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Follow up: Using Access+DBMS with >30 users

P: n/a
Hello,

In regards to my previous posted mail on this topic: thanks for the
feedback. The 30% is told to me by a collegea. .NET is not my working area,
but it's something our company provides. So i'm just looking for our
options.

Besides the 30% more work issue I'm mostly interested in the possibility of
an Access versus DBMS (SQL server) and how this will work with 40 users
(front end locally on each client). Another question that comes to mind:
which DBMS to prefer. We have some experience with SQL server and iAnywhere
from Sybase. Since a short while we are looking at Oracle.

Thanks again for all your replies.

Greetings,

Remco GB
Nov 13 '05 #1
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2 Replies


P: n/a
On Sat, 9 Apr 2005 18:03:50 +0200, "Remco Groot Beumer"
<no****@nospam.com> wrote:
Hello,

In regards to my previous posted mail on this topic: thanks for the
feedback. The 30% is told to me by a collegea. .NET is not my working area,
but it's something our company provides. So i'm just looking for our
options.

Besides the 30% more work issue I'm mostly interested in the possibility of
an Access versus DBMS (SQL server) and how this will work with 40 users
(front end locally on each client). Another question that comes to mind:
which DBMS to prefer. We have some experience with SQL server and iAnywhere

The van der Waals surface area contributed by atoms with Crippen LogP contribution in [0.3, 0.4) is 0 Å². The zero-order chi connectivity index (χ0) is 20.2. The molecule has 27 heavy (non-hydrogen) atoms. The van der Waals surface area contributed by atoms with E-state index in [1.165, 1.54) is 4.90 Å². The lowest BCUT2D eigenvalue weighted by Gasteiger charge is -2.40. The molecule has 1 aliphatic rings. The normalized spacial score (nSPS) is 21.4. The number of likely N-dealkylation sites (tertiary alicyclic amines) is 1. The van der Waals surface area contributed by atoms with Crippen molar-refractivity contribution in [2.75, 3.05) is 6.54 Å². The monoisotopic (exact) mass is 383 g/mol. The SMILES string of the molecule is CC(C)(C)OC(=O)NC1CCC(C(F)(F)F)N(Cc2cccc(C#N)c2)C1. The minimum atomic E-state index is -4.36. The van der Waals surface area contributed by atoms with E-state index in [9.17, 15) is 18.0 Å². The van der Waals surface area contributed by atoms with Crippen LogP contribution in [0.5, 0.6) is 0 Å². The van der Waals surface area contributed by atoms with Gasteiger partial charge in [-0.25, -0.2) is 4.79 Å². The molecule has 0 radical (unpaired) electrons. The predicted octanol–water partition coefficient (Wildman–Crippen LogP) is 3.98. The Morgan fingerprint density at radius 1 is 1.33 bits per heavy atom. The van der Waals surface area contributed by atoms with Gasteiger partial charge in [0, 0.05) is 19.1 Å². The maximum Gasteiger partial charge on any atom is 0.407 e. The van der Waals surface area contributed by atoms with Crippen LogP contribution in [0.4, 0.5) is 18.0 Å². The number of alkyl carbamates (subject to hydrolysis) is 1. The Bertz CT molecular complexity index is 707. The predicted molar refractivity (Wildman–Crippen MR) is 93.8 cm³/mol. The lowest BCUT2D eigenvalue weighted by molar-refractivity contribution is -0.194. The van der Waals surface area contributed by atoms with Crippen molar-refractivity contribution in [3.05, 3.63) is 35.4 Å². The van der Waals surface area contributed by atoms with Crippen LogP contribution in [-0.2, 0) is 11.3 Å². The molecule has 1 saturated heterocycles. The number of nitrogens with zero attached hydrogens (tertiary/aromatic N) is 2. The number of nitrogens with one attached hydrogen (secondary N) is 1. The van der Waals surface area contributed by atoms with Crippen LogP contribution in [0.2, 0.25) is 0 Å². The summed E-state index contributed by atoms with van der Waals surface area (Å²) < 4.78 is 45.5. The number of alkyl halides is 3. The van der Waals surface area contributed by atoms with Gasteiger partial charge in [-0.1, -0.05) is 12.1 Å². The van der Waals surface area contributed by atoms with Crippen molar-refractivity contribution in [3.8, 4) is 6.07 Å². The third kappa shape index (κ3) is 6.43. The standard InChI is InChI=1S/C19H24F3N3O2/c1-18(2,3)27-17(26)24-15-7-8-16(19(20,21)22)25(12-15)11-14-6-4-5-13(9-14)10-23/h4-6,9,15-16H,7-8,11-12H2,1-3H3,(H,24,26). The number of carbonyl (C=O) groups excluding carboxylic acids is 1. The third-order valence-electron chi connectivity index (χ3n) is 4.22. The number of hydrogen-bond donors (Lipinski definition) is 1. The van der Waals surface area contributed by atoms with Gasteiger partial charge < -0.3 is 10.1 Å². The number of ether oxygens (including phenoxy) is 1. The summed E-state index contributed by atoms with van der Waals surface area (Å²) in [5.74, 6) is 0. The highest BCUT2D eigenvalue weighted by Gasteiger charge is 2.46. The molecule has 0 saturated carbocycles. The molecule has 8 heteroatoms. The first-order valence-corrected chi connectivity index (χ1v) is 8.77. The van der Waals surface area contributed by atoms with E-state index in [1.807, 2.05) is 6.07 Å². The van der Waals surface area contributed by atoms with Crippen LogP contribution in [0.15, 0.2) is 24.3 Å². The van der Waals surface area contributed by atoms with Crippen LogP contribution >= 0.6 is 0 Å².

from Sybase. Since a short while we are looking at Oracle.

Thanks again for all your replies.

Greetings,

Remco GB

Hi
I'm not sure anyone has actually answered your original question.
I have added why I think this to the original thread.
David
Nov 13 '05 #2

P: n/a
"Remco Groot Beumer" wrote
Besides the 30% more work issue
I'm mostly interested in the possibility of
an Access versus DBMS (SQL server)
and how this will work with 40 users
(front end locally on each client). Another
question that comes to mind: which DBMS
to prefer. We have some experience with
SQL server and iAnywhere from Sybase.
Since a short while we are looking at Oracle.


I have some introductory presentations on both Access in a multiuser
environment and on Access as a client to server DBs -- you will find them at
http://appdevissues.tripod.com in the downloads section.

SQL Server (the free MSDE desktop for production small user audiences with
SQL Server Developer Edition to have the very useful administrative tools as
you create the DB structure or the server version) is relatively easy to
administer.

I used Access 2.0 as a client to the older SQL Anywhere from Sybase and
found it easy -- it was not a production environment and I was not
'administering' it, but it was a snap to convert to using the actual
production database, Informix. Frankly, unless your company already has
Oracle installed, and has very helpful database administrators, I'd not
consider it for 30, or even 60 users.

Larry Linson
Microsoft Access MVP
Nov 13 '05 #3

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